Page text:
Now for the stuff I need to work on: entry routine (warm-up), closing, and not talking so much. “Not talking so much” includes creating more opportunities for meaningful talk among students (bonus points for this! It also happens to be a citywide and CFN-endorsed instructional expectation), providing students with more time and opportunity to respond and or participate verbally, and ‘loosening my grip.’ My sense is that I talk too much because I’m a novice and it’s a control thing. If I were to count how many times I say, “Hey guys, listen up” it might feel like a self-inflicted waterboarding, drowning on my own compulsive expressions of anxiety. Do I really need the students to “listen up” as frequently as I request them to do so? How can I rearrange the dynamic so I am less center-stage and their own conversation and learning drives the lesson and demands their focus? My challenge with this—or their challenge—is keeping them on task. The few times I have tried to have students turn to a partner or discuss something with their group it seems one of two things happens: they ignore my request and continue on as they were; or, they ignore my request, abandon what they were doing previously, and enter into a raucous few moments of open social conversation unrelated to the subject at hand. Yes, they are young, they are wild, and they resist my ridiculous efforts to channel their energies.
Also needed (I suppose), an entry routine and a meaningful closing. Here’s what I’ve noticed with my students: They are very slow starters but once they start they do not want to stop. If I attempt to transition from the ‘meat’ of the lesson to some sort of closing or reflection they either ignore me or behave as if class is over completely. Now that I’m reflecting on and writing about it I realize my own feeling: good for them for ignoring me—they’ve spirit and aren’t so easily conditioned. Thank God. Imagine if my students took a newbie like me so seriously. However, I know that I am expected to begin each class with a warm-up and that I need to have some kind of meaningful closing. Too, many of my colleagues and I have noticed that a number of our students do much better when there is more structure. Indeed, I think that the number of students who prefer structure is greater than those who flourish when there is less. Although I am not experienced or educated enough to determine whether I agree that pedagogically this is the soundest approach (highly structured, clear beginning, middle, and end), I need to start somewhere. This last unit overturned our routines because we were working with computers most days, which meant (or at least turned into) not completing a writing exercise as a warm up then losing track of time because we were so into our work (score!) and closing by rushing to collect the computers. In short, I need to reestablish our warm up routine in a way that inspires buy-in from the kids—and me—and determine what kind of closing routine to implement. It must be meaningful.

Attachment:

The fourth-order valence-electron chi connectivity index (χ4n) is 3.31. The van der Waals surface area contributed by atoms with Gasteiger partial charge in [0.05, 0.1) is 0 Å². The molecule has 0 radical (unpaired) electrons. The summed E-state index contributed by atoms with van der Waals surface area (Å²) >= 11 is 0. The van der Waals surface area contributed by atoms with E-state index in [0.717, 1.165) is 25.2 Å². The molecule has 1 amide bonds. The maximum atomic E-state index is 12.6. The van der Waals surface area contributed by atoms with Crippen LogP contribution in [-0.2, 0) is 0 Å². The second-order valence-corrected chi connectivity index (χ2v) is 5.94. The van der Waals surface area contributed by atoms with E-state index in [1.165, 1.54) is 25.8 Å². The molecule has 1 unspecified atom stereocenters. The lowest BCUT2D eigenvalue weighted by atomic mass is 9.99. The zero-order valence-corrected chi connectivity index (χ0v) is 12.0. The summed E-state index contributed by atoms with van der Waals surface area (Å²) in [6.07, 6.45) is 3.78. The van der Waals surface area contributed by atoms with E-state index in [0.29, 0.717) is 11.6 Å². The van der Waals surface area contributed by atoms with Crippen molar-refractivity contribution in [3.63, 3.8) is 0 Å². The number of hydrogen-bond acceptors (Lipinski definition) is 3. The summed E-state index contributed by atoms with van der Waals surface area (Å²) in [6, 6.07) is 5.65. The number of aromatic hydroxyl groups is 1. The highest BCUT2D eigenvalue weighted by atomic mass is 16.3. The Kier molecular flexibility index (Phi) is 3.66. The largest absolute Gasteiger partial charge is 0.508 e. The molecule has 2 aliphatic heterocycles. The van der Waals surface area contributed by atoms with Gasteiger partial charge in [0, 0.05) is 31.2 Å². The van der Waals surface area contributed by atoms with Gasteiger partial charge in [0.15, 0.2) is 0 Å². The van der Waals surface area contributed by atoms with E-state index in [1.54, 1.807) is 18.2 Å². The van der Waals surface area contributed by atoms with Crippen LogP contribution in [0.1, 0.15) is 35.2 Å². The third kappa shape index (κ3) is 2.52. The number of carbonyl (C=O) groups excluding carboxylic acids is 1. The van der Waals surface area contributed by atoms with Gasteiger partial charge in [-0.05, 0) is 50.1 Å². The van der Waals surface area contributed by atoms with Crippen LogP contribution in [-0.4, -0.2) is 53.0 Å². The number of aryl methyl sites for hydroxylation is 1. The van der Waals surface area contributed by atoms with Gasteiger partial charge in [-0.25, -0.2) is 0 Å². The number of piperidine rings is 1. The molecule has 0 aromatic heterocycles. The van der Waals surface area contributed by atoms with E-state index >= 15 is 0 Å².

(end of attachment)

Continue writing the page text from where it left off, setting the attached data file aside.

I’m currently blind to all other weaknesses in my teaching because a person can only take so much self-scrutiny.